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History, 1838–1856, volume A-1 [23 December 1805–30 August 1834]

History, 1838–1856, volume A-1 [23 December 1805–30 August 1834]

number, one of their converts, Dr Frederic[k] G. Williams, bid  an affectionate farewell, and went on their way rejoicing.
The Lord, who is ever ready to instruct such as diligently  seek in faith, gave the following revelation at Fayette New York.
<Octo.  1830 Reve lation  to  N Sweet  and  E Thayr>A revelation to Ezra Thayre [Thayer] and Northrop Sweet given October, 1830
1. Behold I say unto you, my servants Ezra and Northrop, open  ye your ears and hearken to the voice of the Lord your God  whose word is quick and powerful, sharper than a two edg ed sword, to the dividing asunder of the joints and marro  soul and spirit; and is a discerner of the thoughts and  intents of the heart. For verily, verily I say unto you,  that ye are called to lift up your voices as with the sound  of a trump, to declare my gospel unto a crooked and perverse  generation: for behold the field is white already to harvest; and  it is the eleventh hour, and for the last time that I shall call  laborers into my vineyard. And my vineyard has become cor rupted every whit; and there is none which doeth good save  it be a few; and they err in many instances, because of  priestcrafts, all having corrupt minds.
2. And verily, verily I say unto you, that this church have I estab lished and called forth out of the wilderness: and even so will  I gather mine elect from the four winds quarters of the earth,  even as many as will believe in me, and hearken unto my  voice; yea, verily, verily I say unto you, that the field is white  already to harvest; wherefore thrust in your sickles, and rea[p]  with all your might, mind and strength. Open your mou[ths]  and they shall be filled. And you shall become even as  Nephi of old, who Journied from Jerusalem in the wilder ness: yea, open your mouths and spare not, and you shall  be laden with sheaves upon your backs, for lo, I am with  you: yea, open your mouths and they shall be filled  saying, Repent, repent and prepare ye the way of the Lord,  and make his paths straight: for the Kingdom of heaven  is at hand: yea, repent and be baptized every one of you,  for the a remission of your sins; yea, be baptized even by  water, and then cometh the baptism of fire and the  Holy Ghost.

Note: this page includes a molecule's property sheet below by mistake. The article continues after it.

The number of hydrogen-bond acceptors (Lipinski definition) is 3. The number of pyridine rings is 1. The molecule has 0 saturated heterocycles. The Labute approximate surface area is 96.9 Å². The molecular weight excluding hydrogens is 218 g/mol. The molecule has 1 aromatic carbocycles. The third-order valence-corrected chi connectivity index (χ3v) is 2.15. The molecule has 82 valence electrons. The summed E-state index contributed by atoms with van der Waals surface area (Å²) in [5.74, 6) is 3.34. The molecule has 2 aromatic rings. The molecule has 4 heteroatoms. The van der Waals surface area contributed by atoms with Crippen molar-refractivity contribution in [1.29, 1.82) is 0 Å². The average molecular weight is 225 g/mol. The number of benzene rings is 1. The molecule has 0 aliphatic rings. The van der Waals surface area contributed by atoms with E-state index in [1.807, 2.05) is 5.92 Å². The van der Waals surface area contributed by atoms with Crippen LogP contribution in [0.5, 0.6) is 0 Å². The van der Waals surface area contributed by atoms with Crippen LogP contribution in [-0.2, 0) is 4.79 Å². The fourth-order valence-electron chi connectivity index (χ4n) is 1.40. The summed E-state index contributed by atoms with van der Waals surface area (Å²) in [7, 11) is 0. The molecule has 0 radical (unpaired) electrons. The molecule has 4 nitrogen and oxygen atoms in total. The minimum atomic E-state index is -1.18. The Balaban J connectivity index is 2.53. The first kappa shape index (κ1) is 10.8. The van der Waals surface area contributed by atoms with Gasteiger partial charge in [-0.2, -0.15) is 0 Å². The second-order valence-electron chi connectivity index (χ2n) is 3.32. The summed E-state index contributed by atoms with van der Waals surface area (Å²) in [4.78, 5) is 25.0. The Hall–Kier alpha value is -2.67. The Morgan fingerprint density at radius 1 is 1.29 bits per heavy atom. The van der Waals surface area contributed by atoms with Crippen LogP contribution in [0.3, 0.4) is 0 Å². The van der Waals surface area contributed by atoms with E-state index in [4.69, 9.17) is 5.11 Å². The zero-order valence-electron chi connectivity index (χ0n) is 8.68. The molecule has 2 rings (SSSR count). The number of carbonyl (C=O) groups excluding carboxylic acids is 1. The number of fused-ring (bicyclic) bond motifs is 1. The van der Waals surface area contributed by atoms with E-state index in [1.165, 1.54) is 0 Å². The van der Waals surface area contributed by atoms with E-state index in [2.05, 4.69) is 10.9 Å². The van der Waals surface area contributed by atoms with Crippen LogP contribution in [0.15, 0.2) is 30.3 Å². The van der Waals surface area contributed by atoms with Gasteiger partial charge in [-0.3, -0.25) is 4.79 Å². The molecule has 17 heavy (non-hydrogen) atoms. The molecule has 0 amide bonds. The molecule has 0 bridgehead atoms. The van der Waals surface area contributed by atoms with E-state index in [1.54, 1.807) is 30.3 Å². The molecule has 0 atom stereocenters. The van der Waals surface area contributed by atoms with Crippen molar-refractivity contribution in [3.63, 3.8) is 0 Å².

3 Behold, verily, verily, I say unto you, this is my gos pel, and remember that they shall have faith in me, [p. 76]
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This document, volume A-1, is the first of the six volumes of the “Manuscript History of the Church.” The collection was compiled over the span of seventeen years, 1838 to 1856. Volume A-1 encompasses the period from JS’s birth in 1805 to 30 August 1834, just after the return of the Camp of Israel (later known as Zion’s Camp) from Missouri to Kirtland, Ohio. For a fuller discussion of the entire six-volume work, see the general introduction to the history.
In April 1838 JS renewed his effort to draft a “history” with the aid of his counselor Sidney Rigdon. George W. Robinson served as scribe. JS’s journal for late April and early May 1838 notes six days on which JS, Rigdon, and Robinson were engaged in “writing history.” Though not completed and no longer extant, that draft laid the foundation for what became a six-volume manuscript eventually published as the “History of Joseph Smith,” and at least a portion of its contents are assumed to have been included in the manuscript presented here.